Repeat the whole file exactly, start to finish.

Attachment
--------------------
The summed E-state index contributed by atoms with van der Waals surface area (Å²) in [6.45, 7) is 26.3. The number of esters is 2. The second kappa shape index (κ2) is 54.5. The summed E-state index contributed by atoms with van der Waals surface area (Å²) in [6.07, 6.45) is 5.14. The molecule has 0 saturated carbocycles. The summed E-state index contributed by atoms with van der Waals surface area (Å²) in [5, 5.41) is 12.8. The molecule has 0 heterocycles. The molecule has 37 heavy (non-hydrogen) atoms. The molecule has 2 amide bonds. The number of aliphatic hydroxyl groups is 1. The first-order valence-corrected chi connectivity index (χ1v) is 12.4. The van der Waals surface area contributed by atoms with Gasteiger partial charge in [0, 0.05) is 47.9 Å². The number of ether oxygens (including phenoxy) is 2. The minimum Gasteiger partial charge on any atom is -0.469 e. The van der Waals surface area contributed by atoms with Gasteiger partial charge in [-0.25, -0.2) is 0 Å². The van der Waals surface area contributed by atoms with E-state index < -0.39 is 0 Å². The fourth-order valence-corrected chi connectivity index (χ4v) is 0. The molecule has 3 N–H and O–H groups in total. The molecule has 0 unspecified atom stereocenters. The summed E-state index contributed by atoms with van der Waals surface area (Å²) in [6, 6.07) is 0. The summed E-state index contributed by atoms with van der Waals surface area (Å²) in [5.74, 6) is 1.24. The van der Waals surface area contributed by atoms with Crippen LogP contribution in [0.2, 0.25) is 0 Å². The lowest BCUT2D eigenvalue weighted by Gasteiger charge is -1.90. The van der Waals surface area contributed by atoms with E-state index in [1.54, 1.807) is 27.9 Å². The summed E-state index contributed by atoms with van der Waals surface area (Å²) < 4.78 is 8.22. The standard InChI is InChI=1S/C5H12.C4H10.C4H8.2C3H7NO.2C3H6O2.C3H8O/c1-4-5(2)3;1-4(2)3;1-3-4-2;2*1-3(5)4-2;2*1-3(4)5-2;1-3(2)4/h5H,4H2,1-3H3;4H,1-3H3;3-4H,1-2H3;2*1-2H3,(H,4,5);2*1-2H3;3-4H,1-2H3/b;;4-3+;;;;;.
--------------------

The summed E-state index contributed by atoms with van der Waals surface area (Å²) in [6.45, 7) is 26.3. The number of esters is 2. The second kappa shape index (κ2) is 54.5. The summed E-state index contributed by atoms with van der Waals surface area (Å²) in [6.07, 6.45) is 5.14. The molecule has 0 saturated carbocycles. The summed E-state index contributed by atoms with van der Waals surface area (Å²) in [5, 5.41) is 12.8. The molecule has 0 heterocycles. The molecule has 37 heavy (non-hydrogen) atoms. The molecule has 2 amide bonds. The number of aliphatic hydroxyl groups is 1. The first-order valence-corrected chi connectivity index (χ1v) is 12.4. The van der Waals surface area contributed by atoms with Gasteiger partial charge in [0, 0.05) is 47.9 Å². The number of ether oxygens (including phenoxy) is 2. The minimum Gasteiger partial charge on any atom is -0.469 e. The van der Waals surface area contributed by atoms with Gasteiger partial charge in [-0.25, -0.2) is 0 Å². The van der Waals surface area contributed by atoms with E-state index < -0.39 is 0 Å². The fourth-order valence-corrected chi connectivity index (χ4v) is 0. The molecule has 3 N–H and O–H groups in total. The molecule has 0 unspecified atom stereocenters. The summed E-state index contributed by atoms with van der Waals surface area (Å²) in [6, 6.07) is 0. The summed E-state index contributed by atoms with van der Waals surface area (Å²) in [5.74, 6) is 1.24. The van der Waals surface area contributed by atoms with Crippen LogP contribution in [0.2, 0.25) is 0 Å². The lowest BCUT2D eigenvalue weighted by Gasteiger charge is -1.90. The van der Waals surface area contributed by atoms with E-state index in [1.54, 1.807) is 27.9 Å². The summed E-state index contributed by atoms with van der Waals surface area (Å²) < 4.78 is 8.22. The standard InChI is InChI=1S/C5H12.C4H10.C4H8.2C3H7NO.2C3H6O2.C3H8O/c1-4-5(2)3;1-4(2)3;1-3-4-2;2*1-3(5)4-2;2*1-3(4)5-2;1-3(2)4/h5H,4H2,1-3H3;4H,1-3H3;3-4H,1-2H3;2*1-2H3,(H,4,5);2*1-2H3;3-4H,1-2H3/b;;4-3+;;;;;.